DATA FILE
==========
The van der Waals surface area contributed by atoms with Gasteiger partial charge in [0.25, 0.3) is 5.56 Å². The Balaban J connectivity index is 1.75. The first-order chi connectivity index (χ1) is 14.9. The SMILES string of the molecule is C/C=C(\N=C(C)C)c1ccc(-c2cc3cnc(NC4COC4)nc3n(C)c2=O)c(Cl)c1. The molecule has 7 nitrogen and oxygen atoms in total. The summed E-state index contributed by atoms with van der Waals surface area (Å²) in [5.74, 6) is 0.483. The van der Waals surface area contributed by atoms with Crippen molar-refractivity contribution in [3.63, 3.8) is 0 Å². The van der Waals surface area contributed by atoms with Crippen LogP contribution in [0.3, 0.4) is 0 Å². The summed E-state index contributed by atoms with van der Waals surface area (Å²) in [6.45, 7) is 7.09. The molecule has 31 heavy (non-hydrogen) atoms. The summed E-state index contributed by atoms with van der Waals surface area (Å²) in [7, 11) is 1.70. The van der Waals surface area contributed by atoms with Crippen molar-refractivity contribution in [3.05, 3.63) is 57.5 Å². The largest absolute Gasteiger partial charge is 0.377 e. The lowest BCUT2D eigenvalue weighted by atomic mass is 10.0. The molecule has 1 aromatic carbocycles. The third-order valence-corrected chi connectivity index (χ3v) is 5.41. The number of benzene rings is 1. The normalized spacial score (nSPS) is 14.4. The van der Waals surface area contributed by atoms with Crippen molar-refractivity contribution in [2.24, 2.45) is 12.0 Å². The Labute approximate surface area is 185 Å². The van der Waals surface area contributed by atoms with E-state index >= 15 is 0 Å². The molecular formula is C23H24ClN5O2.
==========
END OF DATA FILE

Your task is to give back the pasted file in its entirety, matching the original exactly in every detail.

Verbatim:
The van der Waals surface area contributed by atoms with Gasteiger partial charge in [0.25, 0.3) is 5.56 Å². The Balaban J connectivity index is 1.75. The first-order chi connectivity index (χ1) is 14.9. The SMILES string of the molecule is C/C=C(\N=C(C)C)c1ccc(-c2cc3cnc(NC4COC4)nc3n(C)c2=O)c(Cl)c1. The molecule has 7 nitrogen and oxygen atoms in total. The summed E-state index contributed by atoms with van der Waals surface area (Å²) in [5.74, 6) is 0.483. The van der Waals surface area contributed by atoms with Crippen molar-refractivity contribution in [3.63, 3.8) is 0 Å². The van der Waals surface area contributed by atoms with Crippen LogP contribution in [0.3, 0.4) is 0 Å². The summed E-state index contributed by atoms with van der Waals surface area (Å²) in [6.45, 7) is 7.09. The molecule has 31 heavy (non-hydrogen) atoms. The summed E-state index contributed by atoms with van der Waals surface area (Å²) in [7, 11) is 1.70. The van der Waals surface area contributed by atoms with Crippen molar-refractivity contribution in [3.05, 3.63) is 57.5 Å². The largest absolute Gasteiger partial charge is 0.377 e. The lowest BCUT2D eigenvalue weighted by atomic mass is 10.0. The molecule has 1 aromatic carbocycles. The third-order valence-corrected chi connectivity index (χ3v) is 5.41. The number of benzene rings is 1. The normalized spacial score (nSPS) is 14.4. The van der Waals surface area contributed by atoms with Crippen molar-refractivity contribution in [2.24, 2.45) is 12.0 Å². The Labute approximate surface area is 185 Å². The van der Waals surface area contributed by atoms with E-state index >= 15 is 0 Å². The molecular formula is C23H24ClN5O2.